by Tim Storhoff
On Saturday, March 9, forty-four high school students from across the state of Florida came to Tallahassee to compete in the Poetry Out Loud Florida State Finals. This year, the Poetry Out Loud program in Florida assisted nearly 20,000 Secondary-Level students in learning about poetry in their classrooms. Program outreach to Florida’s many school districts included suburban, inner-city and rural community schools around the state. Poetry Out Loud uses a pyramid structure that starts at the classroom level. Winners advance to a school-wide competition, then to a regional and/or state competition, and ultimately to the National Finals. Teachers at more than fifty Florida high schools completed this program through to the end, and forty-four schools sent one student winner each to represent their school in the State Finals competition.
The photos below depict the full and enlightening weekend these students had.
Participation in this program requires commitment from teachers and parents, and many teachers take on this process in addition to their regular duties because of how strongly they value the program and because of the results they see in their students. These results go beyond the literary knowledge, public speaking skills, and self-confidence already mentioned. John Coleman, in the Harvard Business Review, has recently written about the benefits of poetry for professionals, and now these Poetry Out Loud students can reap those benefits. Coleman argues:
For one, poetry teaches us to wrestle with and simplify complexity. Harman Industries founder Sidney Harman once told The New York Times, “I used to tell my senior staff to get me poets as managers. Poets are our original systems thinkers. They look at our most complex environments and they reduce the complexity to something they begin to understand.” Emily Dickinson, for example, masterfully simplified complex topics with poems like “Because I could not stop for Death,” and many poets are similarly adept. Business leaders live in multifaceted, dynamic environments. Their challenge is to take that chaos and make it meaningful and understandable. Reading and writing poetry can exercise that capacity, improving one’s ability to better conceptualize the world and communicate it — through presentations or writing — to others.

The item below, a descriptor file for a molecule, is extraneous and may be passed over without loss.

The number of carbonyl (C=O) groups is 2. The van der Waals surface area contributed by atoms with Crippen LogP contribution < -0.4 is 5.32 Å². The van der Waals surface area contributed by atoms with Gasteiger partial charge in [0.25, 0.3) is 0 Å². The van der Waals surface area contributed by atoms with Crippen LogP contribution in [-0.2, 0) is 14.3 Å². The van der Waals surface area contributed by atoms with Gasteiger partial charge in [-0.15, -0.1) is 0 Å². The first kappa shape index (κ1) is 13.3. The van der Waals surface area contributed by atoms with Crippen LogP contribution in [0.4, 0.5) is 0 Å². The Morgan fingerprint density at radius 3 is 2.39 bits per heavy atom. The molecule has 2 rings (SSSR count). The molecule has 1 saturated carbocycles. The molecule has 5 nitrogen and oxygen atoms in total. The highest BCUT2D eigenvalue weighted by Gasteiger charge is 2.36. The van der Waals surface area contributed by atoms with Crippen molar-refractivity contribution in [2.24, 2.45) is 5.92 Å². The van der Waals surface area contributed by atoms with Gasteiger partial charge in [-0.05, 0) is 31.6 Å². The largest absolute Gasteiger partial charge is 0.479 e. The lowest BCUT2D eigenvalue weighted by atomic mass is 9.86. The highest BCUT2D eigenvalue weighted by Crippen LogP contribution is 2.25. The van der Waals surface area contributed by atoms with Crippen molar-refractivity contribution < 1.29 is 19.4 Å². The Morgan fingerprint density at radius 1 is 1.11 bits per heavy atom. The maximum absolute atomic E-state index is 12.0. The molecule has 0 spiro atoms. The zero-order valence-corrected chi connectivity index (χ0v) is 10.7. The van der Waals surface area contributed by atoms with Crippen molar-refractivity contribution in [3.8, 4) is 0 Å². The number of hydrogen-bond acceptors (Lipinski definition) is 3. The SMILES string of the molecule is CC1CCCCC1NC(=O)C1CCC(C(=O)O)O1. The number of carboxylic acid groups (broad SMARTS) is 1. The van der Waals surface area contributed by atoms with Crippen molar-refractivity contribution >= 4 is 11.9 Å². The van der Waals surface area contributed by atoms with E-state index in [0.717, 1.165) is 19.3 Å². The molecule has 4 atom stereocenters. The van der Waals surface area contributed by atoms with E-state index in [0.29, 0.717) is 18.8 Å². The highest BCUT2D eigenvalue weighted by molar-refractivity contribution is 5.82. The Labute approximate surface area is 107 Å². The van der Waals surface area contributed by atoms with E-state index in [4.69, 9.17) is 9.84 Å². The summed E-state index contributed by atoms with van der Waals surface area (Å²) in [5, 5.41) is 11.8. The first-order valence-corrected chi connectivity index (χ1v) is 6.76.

Additionally, poetry can help people develop a more acute sense of empathy, foster creativity, and teach us to infuse life with beauty and meaning. Through engagement with poetry, these students will be better prepared to tackle professional challenges when they arise.
You can learn more about Poetry Out Loud by visiting the national recitation contest’s website at http://poetryoutloud.org. Teachers interested in participating in Poetry Out Loud next year should watch for updates at http://www.florida-arts.org/programs/poetryoutloud/. Thank you to all of the partners and sponsors who made this event possible, including the National Endowment for the Arts, the Poetry Foundation, Citizens for Florida Arts, the Sign Language Resource Center, Habana Boardwalk, Quality Inn & Suites, Subway, and Anhinga Press. We want to wish Kourtney the best of luck as she goes on to compete against all the other state champions in Washington, D.C. in April!
All photos by Tim Storhoff
Not only are we proud of our granddaughter’s participation in this event, as a freshman from Port Orange, we are grateful to the sponsors and coordinators for their efforts. At Jillian’s age, I too loved poetry and became an English major in college, applying the skills learned from my journalism minor in numerous jobs over the years. Thank you for encouraging creative efforts and talents.
Dr. Fred and Judith Miley
P.O. Box 2078
Ocala, FL 34478